Armitage’s Native Plants for North American Gardens
The popularity of native North American plants has soared in recent years, for many good reasons. Whatever draws you to native plants, you’ll find no better or more authoritative guide than Allan Armitage. Widely acknowledged as one of the world’s foremost horticulturists, Armitage describes more than 630 species and cultivars of perennials, biennials, and annuals that are native to the United States, bringing to each plant a wealth of practical knowledge and the full weight of his experience and expertise. Each entry includes a general description of the plant plus essential data you need to grow it successfully, including habitat, hardiness, correct garden site, maintenance, and propagation-all in a clear, easy-to-use format. Whether you are a native plant enthusiast or simply wish to use plants that work in the landscape, you’ll find everything you are looking for in this readable, information-packed volume.
An excellent reference on native perennials, March 24, 2006
This A-Z encyclopedia features over 600 species of native plants for the American gardener. All of the plants included here are perennials which are available to purchase in nurseries and mail-order catalogs. This was the author’s major criteria for inclusion and some popular plants were omitted because they are not easily obtainable in the trade.
Plants are arranged by their botanical names (beginning with "aconitum" – monkshood and ending with "zizia aurea" – golden alexanders). Each plant profile includes a general description covering several paragraphs followed by comments on habitat, hardiness, garden site, garden maintenance, popular species for the garden, recommendations for propagation and etymology. Most, but not all, are accompanied by excellent color photographs.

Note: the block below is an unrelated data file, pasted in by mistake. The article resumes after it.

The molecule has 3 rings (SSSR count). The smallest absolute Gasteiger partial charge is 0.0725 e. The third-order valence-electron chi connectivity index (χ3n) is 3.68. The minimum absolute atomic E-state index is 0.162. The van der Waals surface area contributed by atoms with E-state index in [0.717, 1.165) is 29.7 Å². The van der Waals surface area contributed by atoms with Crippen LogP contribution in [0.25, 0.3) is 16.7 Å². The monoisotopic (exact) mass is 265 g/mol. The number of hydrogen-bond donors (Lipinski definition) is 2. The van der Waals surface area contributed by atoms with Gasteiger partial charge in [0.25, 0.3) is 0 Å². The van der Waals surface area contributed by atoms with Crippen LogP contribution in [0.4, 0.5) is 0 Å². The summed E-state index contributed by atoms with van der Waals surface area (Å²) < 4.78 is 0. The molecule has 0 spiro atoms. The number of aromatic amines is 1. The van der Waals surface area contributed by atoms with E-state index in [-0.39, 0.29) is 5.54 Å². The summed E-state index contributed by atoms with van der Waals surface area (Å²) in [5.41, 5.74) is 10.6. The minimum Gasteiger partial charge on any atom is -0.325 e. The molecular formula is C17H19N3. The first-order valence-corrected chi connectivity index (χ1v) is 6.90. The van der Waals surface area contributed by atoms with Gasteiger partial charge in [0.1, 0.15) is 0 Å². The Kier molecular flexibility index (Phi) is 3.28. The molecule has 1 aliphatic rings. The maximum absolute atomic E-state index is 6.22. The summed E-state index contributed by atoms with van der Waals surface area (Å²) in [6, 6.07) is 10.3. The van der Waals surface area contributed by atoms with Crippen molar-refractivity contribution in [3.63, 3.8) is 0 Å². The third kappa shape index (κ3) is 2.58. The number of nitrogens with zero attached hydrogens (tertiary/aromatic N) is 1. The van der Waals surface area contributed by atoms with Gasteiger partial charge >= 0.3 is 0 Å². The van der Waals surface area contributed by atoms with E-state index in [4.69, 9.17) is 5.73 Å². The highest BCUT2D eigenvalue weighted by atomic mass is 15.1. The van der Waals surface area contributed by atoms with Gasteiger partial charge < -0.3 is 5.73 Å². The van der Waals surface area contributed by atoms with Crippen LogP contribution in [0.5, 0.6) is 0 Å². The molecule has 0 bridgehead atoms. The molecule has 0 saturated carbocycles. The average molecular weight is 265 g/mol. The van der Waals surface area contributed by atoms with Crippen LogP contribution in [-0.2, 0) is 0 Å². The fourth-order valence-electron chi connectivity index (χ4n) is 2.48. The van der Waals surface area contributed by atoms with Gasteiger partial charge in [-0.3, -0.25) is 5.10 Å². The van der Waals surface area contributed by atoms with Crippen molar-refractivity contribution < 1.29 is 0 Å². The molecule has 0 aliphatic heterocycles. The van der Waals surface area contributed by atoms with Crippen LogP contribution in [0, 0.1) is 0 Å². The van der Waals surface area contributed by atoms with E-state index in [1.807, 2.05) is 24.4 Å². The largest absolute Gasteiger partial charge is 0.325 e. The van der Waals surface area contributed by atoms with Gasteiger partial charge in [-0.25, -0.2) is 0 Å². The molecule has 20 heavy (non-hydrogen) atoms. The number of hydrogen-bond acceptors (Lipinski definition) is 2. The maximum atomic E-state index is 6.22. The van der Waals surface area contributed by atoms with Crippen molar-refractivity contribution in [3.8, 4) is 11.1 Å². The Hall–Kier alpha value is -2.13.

The author’s conversational, laid-back tone and occasional humor make this book a pleasure to read and includes more than enough information for the reader to determine whether or not the plant would perform well in their own garden. An extensive "Sources" directory includes the addresses, phone number and websites of 87 nurseries throughout the U.S. Separate listings for plant societies and internet sites are also provided. A "Useful List" directory lists plants in categories such as "drought tolerant," "rabbit resistant," "plants that attract butterflies," etc.
Printed on heavy, glossy paper, the weight of the book is surprising and should hold up to frequent use. This is a useful reference for home gardeners interested in learning more about native plants.